WWII rescue tale finds its way, despite melodramatic detours
In “Lost in Shangri-La,’’ Mitchell Zuckoff presents a slice of history that needs no embellishment to serve as an engrossing piece of nonfiction. In the waning days of World War II, a plane carrying US military personnel crashed into a largely unexplored swath of New Guinea jungle, leaving three survivors to grapple with their injuries, the terrain, and a native population that had little contact with the outside world.
Zuckoff, a Boston University journalism professor and former Globe reporter, excels at reconstructing the story, weaving a detailed linear narrative from diary entries, news reports, and original interviews. But as a storyteller, he too often tries to pump up the intrigue and tension in situations already brimming with both.
Most of the passengers on the ill-fated flight don’t survive past the third chapter, but Zuckoff adds enough wrenching detail to ensure that their deaths aren’t just a breezy prerequisite for the central adventure story.
Once the C-47 crashes, Zuckoff can’t resist the urge to overhype. He writes extensively about the only previous incursion by Westerners into the valley, a 1938 zoological mission that resulted in the killing of a tribesman. As the survivors huddle in the jungle, Zuckoff breathlessly implies that the native people may try to exact revenge.
It’s a curious move for a writer who criticizes the “racial and cultural condescension’’ inherent in news reports about the valley at the time, in which the native New Guineans were described as “savages’’ and assumed to be “cannibals or head hunters.’’ In reality, they provide comfort and assistance to the three Americans and the eventual rescue crews, guaranteeing their safe passage through the jungle and even offering to hold a Thanksgiving-style feast but not before Zuckoff plays directly into the stereotypes he eventually breaks.
“At the same time, the natives the paratroopers encountered either were unaware of the shooting or chose not to avenge it for reasons lost to time,’’ Zuckoff finally admits.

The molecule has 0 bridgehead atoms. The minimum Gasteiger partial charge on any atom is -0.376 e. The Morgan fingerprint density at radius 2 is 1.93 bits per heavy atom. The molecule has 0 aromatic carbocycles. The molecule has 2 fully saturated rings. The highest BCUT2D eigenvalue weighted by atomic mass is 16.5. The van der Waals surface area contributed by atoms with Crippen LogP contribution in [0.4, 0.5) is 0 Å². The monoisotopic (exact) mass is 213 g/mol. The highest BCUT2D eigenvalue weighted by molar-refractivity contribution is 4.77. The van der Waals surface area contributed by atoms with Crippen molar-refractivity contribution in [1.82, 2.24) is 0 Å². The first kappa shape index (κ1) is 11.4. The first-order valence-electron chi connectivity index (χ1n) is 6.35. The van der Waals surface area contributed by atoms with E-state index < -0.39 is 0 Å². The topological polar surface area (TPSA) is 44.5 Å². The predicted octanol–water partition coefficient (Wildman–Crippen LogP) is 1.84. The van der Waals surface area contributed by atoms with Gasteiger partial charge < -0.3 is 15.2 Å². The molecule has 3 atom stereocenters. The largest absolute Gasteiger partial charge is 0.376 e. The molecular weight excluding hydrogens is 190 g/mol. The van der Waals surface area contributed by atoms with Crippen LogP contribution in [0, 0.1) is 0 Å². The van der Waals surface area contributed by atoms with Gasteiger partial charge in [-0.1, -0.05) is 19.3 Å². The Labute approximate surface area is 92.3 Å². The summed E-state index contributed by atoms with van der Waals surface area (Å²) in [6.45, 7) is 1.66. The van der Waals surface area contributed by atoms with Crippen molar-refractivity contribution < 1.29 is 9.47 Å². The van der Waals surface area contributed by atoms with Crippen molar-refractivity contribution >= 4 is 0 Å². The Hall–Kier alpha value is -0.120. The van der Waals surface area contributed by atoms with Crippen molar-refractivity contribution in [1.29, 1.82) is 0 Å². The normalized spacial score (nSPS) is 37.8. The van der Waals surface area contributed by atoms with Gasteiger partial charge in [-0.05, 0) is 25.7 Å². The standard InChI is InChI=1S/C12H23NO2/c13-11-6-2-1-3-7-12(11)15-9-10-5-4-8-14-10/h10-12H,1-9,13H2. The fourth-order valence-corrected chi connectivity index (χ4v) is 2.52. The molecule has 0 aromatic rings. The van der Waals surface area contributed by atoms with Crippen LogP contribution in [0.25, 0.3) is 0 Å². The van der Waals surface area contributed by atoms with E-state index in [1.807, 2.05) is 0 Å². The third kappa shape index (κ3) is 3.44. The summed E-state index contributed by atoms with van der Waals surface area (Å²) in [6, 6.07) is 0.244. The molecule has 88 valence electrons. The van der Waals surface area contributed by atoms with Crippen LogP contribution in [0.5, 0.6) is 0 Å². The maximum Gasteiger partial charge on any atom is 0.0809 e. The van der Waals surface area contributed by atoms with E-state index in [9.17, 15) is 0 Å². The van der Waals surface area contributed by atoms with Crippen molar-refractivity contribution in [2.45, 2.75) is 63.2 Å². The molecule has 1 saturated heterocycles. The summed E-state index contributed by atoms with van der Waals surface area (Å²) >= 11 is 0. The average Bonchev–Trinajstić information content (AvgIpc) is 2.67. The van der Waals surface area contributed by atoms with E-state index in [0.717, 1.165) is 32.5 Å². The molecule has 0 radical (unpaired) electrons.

While distracting, the melodramatic manipulations thankfully do not completely diminish the book’s very real human emotion. Lieutenant John McCollom, the survivors’ de facto leader, loses his twin brother in the crash but forces himself to ignore his grief to take care of the others: Women’s Army Corps Corporal Margaret Hastings, who suffers severe leg burns, and Sergeant Kenneth Decker, who sustains extensive head wounds and remembers nothing of the flight.
Zuckoff meticulously recounts their struggles, juxtaposing their helplessness on the ground with the Army’s frantic rescue response. He even takes care to detail the unheralded efforts of the Filipino-American medics who parachuted into the wilderness to provide badly needed care but who were widely ignored by an American press that was obsessed with the damsel-in-distress angle of a stranded WAC.
To his credit, Zuckoff tracked down some of the native tribesmen who were involved with helping with the soldiers, and their perspective adds a fascinating layer of depth to a story where they largely play a supporting role. Their royal treatment of the survivors, Zuckoff explains, came from a traditional belief that the appearance of “sky spirits’’ signaled the end of the world.
“Lost in Shangri-La’’ truly shines in these moments, when Zuckoff lets the original actors tell a tale that can only suffer from any misguided attempts to inject a dose of Hollywood melodrama.
Alex Spanko can be reached at firstname.lastname@example.org.